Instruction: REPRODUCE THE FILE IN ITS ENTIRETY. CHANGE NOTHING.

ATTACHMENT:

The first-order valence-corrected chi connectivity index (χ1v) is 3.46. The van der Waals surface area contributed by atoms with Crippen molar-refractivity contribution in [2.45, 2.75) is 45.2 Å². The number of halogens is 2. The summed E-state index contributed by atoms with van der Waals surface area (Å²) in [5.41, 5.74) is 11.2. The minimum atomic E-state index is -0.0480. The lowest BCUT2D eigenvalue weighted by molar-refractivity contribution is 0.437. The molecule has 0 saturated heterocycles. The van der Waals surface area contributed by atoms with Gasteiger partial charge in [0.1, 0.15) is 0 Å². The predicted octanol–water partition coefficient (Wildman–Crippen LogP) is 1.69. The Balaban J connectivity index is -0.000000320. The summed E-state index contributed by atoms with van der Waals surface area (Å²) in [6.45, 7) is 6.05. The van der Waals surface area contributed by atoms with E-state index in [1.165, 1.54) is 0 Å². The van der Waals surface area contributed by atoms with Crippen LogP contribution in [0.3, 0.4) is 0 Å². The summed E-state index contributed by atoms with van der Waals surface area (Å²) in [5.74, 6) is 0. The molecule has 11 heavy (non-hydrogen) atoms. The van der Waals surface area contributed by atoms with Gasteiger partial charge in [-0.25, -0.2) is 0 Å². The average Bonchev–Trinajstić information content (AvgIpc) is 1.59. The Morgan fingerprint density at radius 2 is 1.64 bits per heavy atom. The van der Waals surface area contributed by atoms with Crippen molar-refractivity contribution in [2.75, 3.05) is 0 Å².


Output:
The first-order valence-corrected chi connectivity index (χ1v) is 3.46. The van der Waals surface area contributed by atoms with Crippen molar-refractivity contribution in [2.45, 2.75) is 45.2 Å². The number of halogens is 2. The summed E-state index contributed by atoms with van der Waals surface area (Å²) in [5.41, 5.74) is 11.2. The minimum atomic E-state index is -0.0480. The lowest BCUT2D eigenvalue weighted by molar-refractivity contribution is 0.437. The molecule has 0 saturated heterocycles. The van der Waals surface area contributed by atoms with Gasteiger partial charge in [0.1, 0.15) is 0 Å². The predicted octanol–water partition coefficient (Wildman–Crippen LogP) is 1.69. The Balaban J connectivity index is -0.000000320. The summed E-state index contributed by atoms with van der Waals surface area (Å²) in [6.45, 7) is 6.05. The van der Waals surface area contributed by atoms with E-state index in [1.165, 1.54) is 0 Å². The van der Waals surface area contributed by atoms with Crippen LogP contribution in [0.3, 0.4) is 0 Å². The summed E-state index contributed by atoms with van der Waals surface area (Å²) in [5.74, 6) is 0. The molecule has 11 heavy (non-hydrogen) atoms. The van der Waals surface area contributed by atoms with Gasteiger partial charge in [-0.25, -0.2) is 0 Å². The average Bonchev–Trinajstić information content (AvgIpc) is 1.59. The Morgan fingerprint density at radius 2 is 1.64 bits per heavy atom. The van der Waals surface area contributed by atoms with Crippen molar-refractivity contribution in [2.75, 3.05) is 0 Å².